CSJ African-American Sisters Gather

African-American CSJs Gather

Back Row: Sisters Angela Faustina (Los Angeles), Gail Trippett (St. Louis), Sharon Howell (St. Paul). Front Row: Sisters Barbara Moore, Ingrid Honore-Lallande, Clementine Lynch.

By Sister Mary Flick

The August shooting of a young, unarmed African-American male by a police officer in Ferguson, Mo., stirred the undying embers of racism in this country. In October, a group of Sisters of St. Joseph of African-American descent gathered at the Carondelet motherhouse. Their gathering had taken months to prepare. Yet their timing could not have been better.

“In light of the times occurring in our country and our world, it is timely for us to gather as women of color,” said Sister Barbara Moore (SL), convener of the conference. “The incidences that have happened in St. Louis are tragic. They are symptomatic of what has been going on in many communities for many years.”

This was the first time that a congregational gathering of this kind had ever been attempted. The African-American Sisters of St. Joseph from the Congregation met in St. Louis – all six of them – representing each of the four provinces. They came to pray, to share stories and to imagine the future. The gathering was made possible by a ministry assistance funding grant to advance the dialogue and engage in study among African-American women religious in the four provinces of the Congregation of the Sisters of St. Joseph of Carondelet.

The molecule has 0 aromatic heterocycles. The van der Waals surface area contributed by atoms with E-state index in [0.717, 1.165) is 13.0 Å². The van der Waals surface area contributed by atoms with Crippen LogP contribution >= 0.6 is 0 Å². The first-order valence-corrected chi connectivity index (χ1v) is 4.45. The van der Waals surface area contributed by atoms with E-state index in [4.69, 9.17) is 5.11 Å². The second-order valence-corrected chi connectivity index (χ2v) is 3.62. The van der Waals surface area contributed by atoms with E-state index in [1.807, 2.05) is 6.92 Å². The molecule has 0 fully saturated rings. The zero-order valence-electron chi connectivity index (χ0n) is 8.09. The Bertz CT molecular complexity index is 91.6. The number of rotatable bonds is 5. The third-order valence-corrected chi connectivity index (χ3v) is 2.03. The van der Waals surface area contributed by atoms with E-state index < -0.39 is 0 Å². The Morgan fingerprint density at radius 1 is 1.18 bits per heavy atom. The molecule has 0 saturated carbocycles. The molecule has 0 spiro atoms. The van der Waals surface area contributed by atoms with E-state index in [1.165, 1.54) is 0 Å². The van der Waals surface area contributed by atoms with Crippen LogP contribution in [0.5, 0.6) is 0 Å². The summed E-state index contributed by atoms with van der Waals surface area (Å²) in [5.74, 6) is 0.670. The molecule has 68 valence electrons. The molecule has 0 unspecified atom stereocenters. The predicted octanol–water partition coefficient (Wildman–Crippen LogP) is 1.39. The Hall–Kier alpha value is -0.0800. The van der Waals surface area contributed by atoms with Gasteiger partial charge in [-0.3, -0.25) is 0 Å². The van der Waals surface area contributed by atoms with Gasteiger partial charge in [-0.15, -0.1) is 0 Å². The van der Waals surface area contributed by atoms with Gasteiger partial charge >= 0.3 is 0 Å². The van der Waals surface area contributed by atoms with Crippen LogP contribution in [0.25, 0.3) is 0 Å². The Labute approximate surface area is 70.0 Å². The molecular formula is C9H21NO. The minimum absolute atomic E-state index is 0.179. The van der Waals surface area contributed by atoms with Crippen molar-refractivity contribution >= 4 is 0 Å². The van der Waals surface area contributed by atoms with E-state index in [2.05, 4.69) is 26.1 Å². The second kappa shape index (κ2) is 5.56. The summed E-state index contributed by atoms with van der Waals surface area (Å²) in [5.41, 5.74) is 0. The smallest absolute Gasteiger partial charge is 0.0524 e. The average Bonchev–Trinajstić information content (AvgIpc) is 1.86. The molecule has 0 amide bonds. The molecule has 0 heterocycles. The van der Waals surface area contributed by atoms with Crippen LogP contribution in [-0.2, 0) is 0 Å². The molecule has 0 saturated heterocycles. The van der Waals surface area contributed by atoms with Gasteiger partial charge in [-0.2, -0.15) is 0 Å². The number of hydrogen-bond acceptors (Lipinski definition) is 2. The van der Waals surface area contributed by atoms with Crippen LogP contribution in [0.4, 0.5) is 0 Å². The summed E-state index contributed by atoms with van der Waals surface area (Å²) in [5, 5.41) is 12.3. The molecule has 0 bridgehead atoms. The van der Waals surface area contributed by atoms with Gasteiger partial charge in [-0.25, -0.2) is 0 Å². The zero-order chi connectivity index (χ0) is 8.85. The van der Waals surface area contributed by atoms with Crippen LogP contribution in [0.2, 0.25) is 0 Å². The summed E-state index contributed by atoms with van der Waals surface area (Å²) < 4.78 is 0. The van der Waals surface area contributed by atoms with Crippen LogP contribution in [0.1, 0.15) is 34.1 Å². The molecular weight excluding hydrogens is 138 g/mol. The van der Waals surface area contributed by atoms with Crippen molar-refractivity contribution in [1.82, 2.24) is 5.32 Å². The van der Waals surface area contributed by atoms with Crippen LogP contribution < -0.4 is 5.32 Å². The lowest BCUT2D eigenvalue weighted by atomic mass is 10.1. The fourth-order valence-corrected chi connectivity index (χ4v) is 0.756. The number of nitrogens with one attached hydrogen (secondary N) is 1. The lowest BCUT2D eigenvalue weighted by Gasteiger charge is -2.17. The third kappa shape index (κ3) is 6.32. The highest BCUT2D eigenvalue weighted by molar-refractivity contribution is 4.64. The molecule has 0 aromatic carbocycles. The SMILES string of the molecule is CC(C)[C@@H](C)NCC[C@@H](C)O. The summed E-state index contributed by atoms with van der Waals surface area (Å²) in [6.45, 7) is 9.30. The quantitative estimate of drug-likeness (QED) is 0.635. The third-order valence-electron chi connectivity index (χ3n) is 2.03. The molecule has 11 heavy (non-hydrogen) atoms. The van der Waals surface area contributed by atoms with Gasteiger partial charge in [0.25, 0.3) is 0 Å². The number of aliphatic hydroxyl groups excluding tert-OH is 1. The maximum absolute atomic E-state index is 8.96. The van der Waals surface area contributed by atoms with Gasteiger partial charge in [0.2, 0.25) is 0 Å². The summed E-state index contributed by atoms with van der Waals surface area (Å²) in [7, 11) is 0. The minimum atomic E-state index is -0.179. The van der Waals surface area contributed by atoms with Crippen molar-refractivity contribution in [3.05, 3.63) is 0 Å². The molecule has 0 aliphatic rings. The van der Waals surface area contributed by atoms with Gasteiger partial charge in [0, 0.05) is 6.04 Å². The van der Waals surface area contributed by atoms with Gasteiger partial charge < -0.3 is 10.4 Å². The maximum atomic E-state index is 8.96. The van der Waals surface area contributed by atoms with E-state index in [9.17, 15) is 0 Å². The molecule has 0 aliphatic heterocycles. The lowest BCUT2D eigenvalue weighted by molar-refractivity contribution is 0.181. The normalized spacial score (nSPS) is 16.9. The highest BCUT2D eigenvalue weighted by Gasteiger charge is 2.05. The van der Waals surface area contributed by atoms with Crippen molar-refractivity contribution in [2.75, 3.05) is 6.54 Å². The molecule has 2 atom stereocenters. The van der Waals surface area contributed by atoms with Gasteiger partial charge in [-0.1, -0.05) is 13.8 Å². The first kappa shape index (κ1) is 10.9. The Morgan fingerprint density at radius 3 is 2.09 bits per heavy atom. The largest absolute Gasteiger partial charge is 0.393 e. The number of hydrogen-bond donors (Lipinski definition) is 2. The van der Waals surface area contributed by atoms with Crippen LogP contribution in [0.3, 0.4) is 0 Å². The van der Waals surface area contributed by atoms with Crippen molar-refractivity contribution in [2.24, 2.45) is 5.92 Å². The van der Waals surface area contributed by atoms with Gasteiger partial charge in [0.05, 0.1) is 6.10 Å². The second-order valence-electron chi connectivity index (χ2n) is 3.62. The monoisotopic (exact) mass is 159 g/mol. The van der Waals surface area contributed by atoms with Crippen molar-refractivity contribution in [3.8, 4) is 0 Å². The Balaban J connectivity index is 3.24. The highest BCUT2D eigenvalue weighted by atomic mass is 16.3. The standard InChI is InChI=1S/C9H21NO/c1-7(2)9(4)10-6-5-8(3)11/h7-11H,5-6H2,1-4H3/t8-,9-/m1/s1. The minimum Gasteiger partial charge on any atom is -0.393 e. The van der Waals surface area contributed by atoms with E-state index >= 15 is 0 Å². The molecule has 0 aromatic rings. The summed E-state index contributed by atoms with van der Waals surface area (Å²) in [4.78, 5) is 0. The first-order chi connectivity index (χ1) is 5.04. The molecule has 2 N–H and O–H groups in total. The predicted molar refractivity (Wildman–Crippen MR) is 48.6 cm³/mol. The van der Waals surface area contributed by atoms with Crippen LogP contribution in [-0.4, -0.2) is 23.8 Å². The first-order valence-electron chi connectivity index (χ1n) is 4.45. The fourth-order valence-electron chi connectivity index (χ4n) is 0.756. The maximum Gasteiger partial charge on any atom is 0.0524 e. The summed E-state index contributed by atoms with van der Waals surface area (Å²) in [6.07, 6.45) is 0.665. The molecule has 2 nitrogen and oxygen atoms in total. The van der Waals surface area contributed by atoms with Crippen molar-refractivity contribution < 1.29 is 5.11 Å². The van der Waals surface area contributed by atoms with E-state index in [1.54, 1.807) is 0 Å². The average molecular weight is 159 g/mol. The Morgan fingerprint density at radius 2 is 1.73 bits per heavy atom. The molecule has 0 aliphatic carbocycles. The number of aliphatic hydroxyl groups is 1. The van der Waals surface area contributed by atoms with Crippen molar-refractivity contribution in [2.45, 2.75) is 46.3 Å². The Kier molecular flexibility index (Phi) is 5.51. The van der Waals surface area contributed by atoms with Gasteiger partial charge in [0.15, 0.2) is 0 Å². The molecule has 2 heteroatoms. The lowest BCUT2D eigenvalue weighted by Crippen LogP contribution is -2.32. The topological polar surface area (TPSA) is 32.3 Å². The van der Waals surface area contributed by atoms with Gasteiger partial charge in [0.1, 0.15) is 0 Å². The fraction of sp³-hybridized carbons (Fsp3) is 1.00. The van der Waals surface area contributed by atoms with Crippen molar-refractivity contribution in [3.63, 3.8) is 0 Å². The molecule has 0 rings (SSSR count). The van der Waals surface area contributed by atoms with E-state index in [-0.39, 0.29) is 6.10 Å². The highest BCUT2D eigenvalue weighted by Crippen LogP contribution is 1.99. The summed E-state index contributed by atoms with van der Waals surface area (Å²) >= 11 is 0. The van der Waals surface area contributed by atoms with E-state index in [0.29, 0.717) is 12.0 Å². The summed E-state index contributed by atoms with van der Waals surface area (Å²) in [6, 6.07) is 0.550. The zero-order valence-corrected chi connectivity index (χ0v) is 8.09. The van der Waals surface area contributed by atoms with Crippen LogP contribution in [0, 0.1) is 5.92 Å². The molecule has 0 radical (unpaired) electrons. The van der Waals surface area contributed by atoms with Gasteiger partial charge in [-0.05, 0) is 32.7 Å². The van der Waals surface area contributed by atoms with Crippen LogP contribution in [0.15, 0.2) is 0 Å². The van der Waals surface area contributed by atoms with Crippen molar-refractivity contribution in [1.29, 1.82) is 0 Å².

The events in Ferguson and the congregational gathering have a common theme and something to say to all who work for unity and reconciliation.

“It can happen anywhere – Indianapolis, L.A., in Minnesota, too,” says Sharon Howell (SP), one of the six sisters who gathered. “The faith community is critically involved, and it is helping. But we need to be more vigilant, in a time marked by such disrespect for the person.”

“As Sisters of St. Joseph, we are called to love the Dear Neighbor without distinction – not to deny differences,” notes Sister Angela Faustina (LA). “We must acknowledge that everyone has human dignity, a human worth, and celebrate that diversity.”

It is an issue for CSJs, wherever they are, and did not begin last August.

“The Congregational Chapter of 2008 mandated that we address racism among ourselves so we can have an impact on the world in which we live,” said Sister Ingrid Honore-Lallande (LA). “We have to ask the question and have honest, open and painful conversations around the issue of racism – and acknowledge that racism exists among us. It is in every institution: banking, education, health care, the Church. How can we as CSJs say we are exempt from racism? We are not. We are the Church.”

And yet, the CSJ charism has something special to bring to the racial divisions that torment these times.

“We have a lot of power in our charism,” said Sister Gail Trippett (SL). “In my dream world, I see our community as mediums, facilitating the conversations. The news sensationalizes anger and division. No one is trying to facilitate unity, or trying to understand how we got to where we are now. We need to train our sisters, so that we can volunteer our services to mediate groups who otherwise would not come together for conversation. How do we use the charism we’ve been given to make a difference in the world? Let’s step into the situation and see what we can bring to it.”

This might be one way to be the change many want to see. And it is another step in the direction of the future.

“My hope is that the future of the Congregation will be different than it is,” said S. Ingrid. “I hope it will model to the world that women from different cultures can come together and live the life I see as a blessing.”

<< Back to News

Change Text Size   A|  A|  A